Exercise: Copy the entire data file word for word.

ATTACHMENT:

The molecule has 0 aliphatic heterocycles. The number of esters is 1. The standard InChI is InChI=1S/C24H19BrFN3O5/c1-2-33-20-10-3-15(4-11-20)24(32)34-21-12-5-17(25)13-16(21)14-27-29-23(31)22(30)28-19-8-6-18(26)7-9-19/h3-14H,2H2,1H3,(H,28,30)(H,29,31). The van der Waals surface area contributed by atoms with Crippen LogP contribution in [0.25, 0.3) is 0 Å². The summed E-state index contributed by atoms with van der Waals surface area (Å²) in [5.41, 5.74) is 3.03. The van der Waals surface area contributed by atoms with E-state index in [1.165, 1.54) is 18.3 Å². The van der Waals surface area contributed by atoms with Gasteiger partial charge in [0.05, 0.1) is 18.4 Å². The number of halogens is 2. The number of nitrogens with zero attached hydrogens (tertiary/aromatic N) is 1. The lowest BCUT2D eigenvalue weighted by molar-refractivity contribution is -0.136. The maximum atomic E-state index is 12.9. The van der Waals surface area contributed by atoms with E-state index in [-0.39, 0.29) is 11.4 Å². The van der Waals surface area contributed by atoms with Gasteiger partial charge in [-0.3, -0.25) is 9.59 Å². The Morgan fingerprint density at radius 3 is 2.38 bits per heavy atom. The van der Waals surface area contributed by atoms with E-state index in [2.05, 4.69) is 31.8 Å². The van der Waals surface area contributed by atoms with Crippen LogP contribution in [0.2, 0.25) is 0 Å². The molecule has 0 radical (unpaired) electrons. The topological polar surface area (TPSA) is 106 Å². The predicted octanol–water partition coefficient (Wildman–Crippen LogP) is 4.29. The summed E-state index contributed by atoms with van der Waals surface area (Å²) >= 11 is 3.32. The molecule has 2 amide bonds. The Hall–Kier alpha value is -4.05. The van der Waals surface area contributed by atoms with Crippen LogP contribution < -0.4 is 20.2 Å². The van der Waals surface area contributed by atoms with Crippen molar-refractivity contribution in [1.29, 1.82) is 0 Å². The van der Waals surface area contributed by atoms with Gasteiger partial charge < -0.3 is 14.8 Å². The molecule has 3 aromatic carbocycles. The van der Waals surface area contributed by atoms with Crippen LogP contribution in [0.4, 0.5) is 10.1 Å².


The molecule has 0 aliphatic heterocycles. The number of esters is 1. The standard InChI is InChI=1S/C24H19BrFN3O5/c1-2-33-20-10-3-15(4-11-20)24(32)34-21-12-5-17(25)13-16(21)14-27-29-23(31)22(30)28-19-8-6-18(26)7-9-19/h3-14H,2H2,1H3,(H,28,30)(H,29,31). The van der Waals surface area contributed by atoms with Crippen LogP contribution in [0.25, 0.3) is 0 Å². The summed E-state index contributed by atoms with van der Waals surface area (Å²) in [5.41, 5.74) is 3.03. The van der Waals surface area contributed by atoms with E-state index in [1.165, 1.54) is 18.3 Å². The van der Waals surface area contributed by atoms with Gasteiger partial charge in [0.05, 0.1) is 18.4 Å². The number of halogens is 2. The number of nitrogens with zero attached hydrogens (tertiary/aromatic N) is 1. The lowest BCUT2D eigenvalue weighted by molar-refractivity contribution is -0.136. The maximum atomic E-state index is 12.9. The van der Waals surface area contributed by atoms with E-state index in [-0.39, 0.29) is 11.4 Å². The van der Waals surface area contributed by atoms with Gasteiger partial charge in [-0.3, -0.25) is 9.59 Å². The Morgan fingerprint density at radius 3 is 2.38 bits per heavy atom. The van der Waals surface area contributed by atoms with E-state index in [2.05, 4.69) is 31.8 Å². The van der Waals surface area contributed by atoms with Crippen LogP contribution in [0.2, 0.25) is 0 Å². The molecule has 0 radical (unpaired) electrons. The topological polar surface area (TPSA) is 106 Å². The predicted octanol–water partition coefficient (Wildman–Crippen LogP) is 4.29. The summed E-state index contributed by atoms with van der Waals surface area (Å²) >= 11 is 3.32. The molecule has 2 amide bonds. The Hall–Kier alpha value is -4.05. The van der Waals surface area contributed by atoms with Crippen LogP contribution < -0.4 is 20.2 Å². The van der Waals surface area contributed by atoms with Crippen molar-refractivity contribution in [1.29, 1.82) is 0 Å². The van der Waals surface area contributed by atoms with Gasteiger partial charge < -0.3 is 14.8 Å². The molecule has 3 aromatic carbocycles. The van der Waals surface area contributed by atoms with Crippen LogP contribution in [0.4, 0.5) is 10.1 Å².